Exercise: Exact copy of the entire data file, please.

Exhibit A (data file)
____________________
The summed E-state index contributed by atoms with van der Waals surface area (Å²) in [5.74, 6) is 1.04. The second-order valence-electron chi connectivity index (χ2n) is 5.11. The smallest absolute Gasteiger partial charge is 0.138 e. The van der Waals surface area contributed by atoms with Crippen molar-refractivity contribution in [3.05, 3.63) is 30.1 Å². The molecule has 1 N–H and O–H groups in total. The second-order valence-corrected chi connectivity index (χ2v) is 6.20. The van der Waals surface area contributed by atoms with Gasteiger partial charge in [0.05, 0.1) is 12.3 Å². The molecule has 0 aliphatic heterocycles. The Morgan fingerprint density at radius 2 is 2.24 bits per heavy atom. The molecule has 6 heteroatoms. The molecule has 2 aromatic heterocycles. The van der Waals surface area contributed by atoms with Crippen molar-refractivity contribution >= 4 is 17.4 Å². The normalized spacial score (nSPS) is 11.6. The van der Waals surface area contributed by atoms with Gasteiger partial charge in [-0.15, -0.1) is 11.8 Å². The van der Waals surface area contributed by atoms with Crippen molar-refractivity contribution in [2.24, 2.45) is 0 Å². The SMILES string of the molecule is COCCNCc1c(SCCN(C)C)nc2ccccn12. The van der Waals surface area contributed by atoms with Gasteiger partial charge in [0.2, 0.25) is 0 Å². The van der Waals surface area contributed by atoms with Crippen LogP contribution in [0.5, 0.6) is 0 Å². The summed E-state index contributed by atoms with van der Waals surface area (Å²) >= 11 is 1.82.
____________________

The summed E-state index contributed by atoms with van der Waals surface area (Å²) in [5.74, 6) is 1.04. The second-order valence-electron chi connectivity index (χ2n) is 5.11. The smallest absolute Gasteiger partial charge is 0.138 e. The van der Waals surface area contributed by atoms with Crippen molar-refractivity contribution in [3.05, 3.63) is 30.1 Å². The molecule has 1 N–H and O–H groups in total. The second-order valence-corrected chi connectivity index (χ2v) is 6.20. The van der Waals surface area contributed by atoms with Gasteiger partial charge in [0.05, 0.1) is 12.3 Å². The molecule has 0 aliphatic heterocycles. The Morgan fingerprint density at radius 2 is 2.24 bits per heavy atom. The molecule has 6 heteroatoms. The molecule has 2 aromatic heterocycles. The van der Waals surface area contributed by atoms with Crippen molar-refractivity contribution >= 4 is 17.4 Å². The normalized spacial score (nSPS) is 11.6. The van der Waals surface area contributed by atoms with Gasteiger partial charge in [-0.15, -0.1) is 11.8 Å². The van der Waals surface area contributed by atoms with Crippen molar-refractivity contribution in [2.24, 2.45) is 0 Å². The SMILES string of the molecule is COCCNCc1c(SCCN(C)C)nc2ccccn12. The van der Waals surface area contributed by atoms with Gasteiger partial charge in [0.2, 0.25) is 0 Å². The van der Waals surface area contributed by atoms with Crippen LogP contribution in [0.5, 0.6) is 0 Å². The summed E-state index contributed by atoms with van der Waals surface area (Å²) >= 11 is 1.82.